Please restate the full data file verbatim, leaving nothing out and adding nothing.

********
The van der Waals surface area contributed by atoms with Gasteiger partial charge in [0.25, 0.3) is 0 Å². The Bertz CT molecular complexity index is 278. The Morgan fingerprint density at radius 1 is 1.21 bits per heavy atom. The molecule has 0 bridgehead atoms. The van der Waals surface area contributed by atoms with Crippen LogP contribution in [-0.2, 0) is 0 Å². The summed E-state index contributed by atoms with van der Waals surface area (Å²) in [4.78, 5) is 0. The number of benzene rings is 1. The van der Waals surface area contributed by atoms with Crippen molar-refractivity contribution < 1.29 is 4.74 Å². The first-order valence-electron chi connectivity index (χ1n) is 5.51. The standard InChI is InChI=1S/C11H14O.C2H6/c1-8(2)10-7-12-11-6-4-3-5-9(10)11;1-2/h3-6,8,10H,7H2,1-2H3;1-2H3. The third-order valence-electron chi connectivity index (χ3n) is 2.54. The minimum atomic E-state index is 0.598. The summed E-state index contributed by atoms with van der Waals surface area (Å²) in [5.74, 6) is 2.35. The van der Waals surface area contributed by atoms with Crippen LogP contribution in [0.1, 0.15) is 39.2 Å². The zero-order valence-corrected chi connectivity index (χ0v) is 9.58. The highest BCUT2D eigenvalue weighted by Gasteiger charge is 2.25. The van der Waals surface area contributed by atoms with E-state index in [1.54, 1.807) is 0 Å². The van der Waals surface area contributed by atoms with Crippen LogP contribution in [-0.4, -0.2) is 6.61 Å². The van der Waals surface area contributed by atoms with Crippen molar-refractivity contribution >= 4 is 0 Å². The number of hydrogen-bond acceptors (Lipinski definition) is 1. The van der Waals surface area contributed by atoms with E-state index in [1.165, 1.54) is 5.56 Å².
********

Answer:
The van der Waals surface area contributed by atoms with Gasteiger partial charge in [0.25, 0.3) is 0 Å². The Bertz CT molecular complexity index is 278. The Morgan fingerprint density at radius 1 is 1.21 bits per heavy atom. The molecule has 0 bridgehead atoms. The van der Waals surface area contributed by atoms with Crippen LogP contribution in [-0.2, 0) is 0 Å². The summed E-state index contributed by atoms with van der Waals surface area (Å²) in [4.78, 5) is 0. The number of benzene rings is 1. The van der Waals surface area contributed by atoms with Crippen molar-refractivity contribution < 1.29 is 4.74 Å². The first-order valence-electron chi connectivity index (χ1n) is 5.51. The standard InChI is InChI=1S/C11H14O.C2H6/c1-8(2)10-7-12-11-6-4-3-5-9(10)11;1-2/h3-6,8,10H,7H2,1-2H3;1-2H3. The third-order valence-electron chi connectivity index (χ3n) is 2.54. The minimum atomic E-state index is 0.598. The summed E-state index contributed by atoms with van der Waals surface area (Å²) in [5.74, 6) is 2.35. The van der Waals surface area contributed by atoms with Crippen LogP contribution in [0.1, 0.15) is 39.2 Å². The zero-order valence-corrected chi connectivity index (χ0v) is 9.58. The highest BCUT2D eigenvalue weighted by Gasteiger charge is 2.25. The van der Waals surface area contributed by atoms with E-state index in [1.54, 1.807) is 0 Å². The van der Waals surface area contributed by atoms with Crippen LogP contribution in [-0.4, -0.2) is 6.61 Å². The van der Waals surface area contributed by atoms with Crippen molar-refractivity contribution >= 4 is 0 Å². The number of hydrogen-bond acceptors (Lipinski definition) is 1. The van der Waals surface area contributed by atoms with E-state index in [1.165, 1.54) is 5.56 Å².